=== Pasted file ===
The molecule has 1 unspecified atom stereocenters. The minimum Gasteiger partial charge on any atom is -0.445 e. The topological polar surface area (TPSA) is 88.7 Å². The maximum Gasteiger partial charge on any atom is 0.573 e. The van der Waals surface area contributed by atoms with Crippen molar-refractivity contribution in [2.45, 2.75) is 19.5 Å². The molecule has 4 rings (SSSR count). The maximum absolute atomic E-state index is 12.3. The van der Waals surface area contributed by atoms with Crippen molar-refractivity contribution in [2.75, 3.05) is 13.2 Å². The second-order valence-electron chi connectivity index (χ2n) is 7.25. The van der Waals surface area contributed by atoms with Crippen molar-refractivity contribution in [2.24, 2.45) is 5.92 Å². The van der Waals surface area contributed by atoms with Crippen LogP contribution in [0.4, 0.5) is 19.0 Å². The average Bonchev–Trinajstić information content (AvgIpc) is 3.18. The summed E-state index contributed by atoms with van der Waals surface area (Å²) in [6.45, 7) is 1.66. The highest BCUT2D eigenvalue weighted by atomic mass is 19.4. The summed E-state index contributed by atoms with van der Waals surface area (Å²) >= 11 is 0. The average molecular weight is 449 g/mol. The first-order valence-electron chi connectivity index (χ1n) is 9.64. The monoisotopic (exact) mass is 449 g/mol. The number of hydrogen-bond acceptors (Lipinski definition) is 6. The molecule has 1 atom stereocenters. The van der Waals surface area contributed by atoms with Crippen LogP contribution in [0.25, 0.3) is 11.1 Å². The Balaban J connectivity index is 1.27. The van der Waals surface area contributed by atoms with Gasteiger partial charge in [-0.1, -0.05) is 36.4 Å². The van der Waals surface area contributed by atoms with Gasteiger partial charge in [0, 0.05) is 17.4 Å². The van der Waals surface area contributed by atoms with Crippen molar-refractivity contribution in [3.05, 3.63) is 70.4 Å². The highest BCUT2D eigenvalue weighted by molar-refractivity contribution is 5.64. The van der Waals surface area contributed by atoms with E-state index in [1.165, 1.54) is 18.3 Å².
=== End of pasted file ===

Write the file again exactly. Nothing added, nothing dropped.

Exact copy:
The molecule has 1 unspecified atom stereocenters. The minimum Gasteiger partial charge on any atom is -0.445 e. The topological polar surface area (TPSA) is 88.7 Å². The maximum Gasteiger partial charge on any atom is 0.573 e. The van der Waals surface area contributed by atoms with Crippen molar-refractivity contribution in [2.45, 2.75) is 19.5 Å². The molecule has 4 rings (SSSR count). The maximum absolute atomic E-state index is 12.3. The van der Waals surface area contributed by atoms with Crippen molar-refractivity contribution in [2.75, 3.05) is 13.2 Å². The second-order valence-electron chi connectivity index (χ2n) is 7.25. The van der Waals surface area contributed by atoms with Crippen molar-refractivity contribution in [2.24, 2.45) is 5.92 Å². The van der Waals surface area contributed by atoms with Crippen LogP contribution in [0.4, 0.5) is 19.0 Å². The average Bonchev–Trinajstić information content (AvgIpc) is 3.18. The summed E-state index contributed by atoms with van der Waals surface area (Å²) in [6.45, 7) is 1.66. The highest BCUT2D eigenvalue weighted by atomic mass is 19.4. The summed E-state index contributed by atoms with van der Waals surface area (Å²) >= 11 is 0. The average molecular weight is 449 g/mol. The first-order valence-electron chi connectivity index (χ1n) is 9.64. The monoisotopic (exact) mass is 449 g/mol. The number of hydrogen-bond acceptors (Lipinski definition) is 6. The molecule has 1 atom stereocenters. The van der Waals surface area contributed by atoms with Crippen LogP contribution in [0.25, 0.3) is 11.1 Å². The Balaban J connectivity index is 1.27. The van der Waals surface area contributed by atoms with Gasteiger partial charge in [-0.1, -0.05) is 36.4 Å². The van der Waals surface area contributed by atoms with Gasteiger partial charge in [0, 0.05) is 17.4 Å². The van der Waals surface area contributed by atoms with Crippen molar-refractivity contribution in [3.05, 3.63) is 70.4 Å². The highest BCUT2D eigenvalue weighted by molar-refractivity contribution is 5.64. The van der Waals surface area contributed by atoms with E-state index in [1.165, 1.54) is 18.3 Å².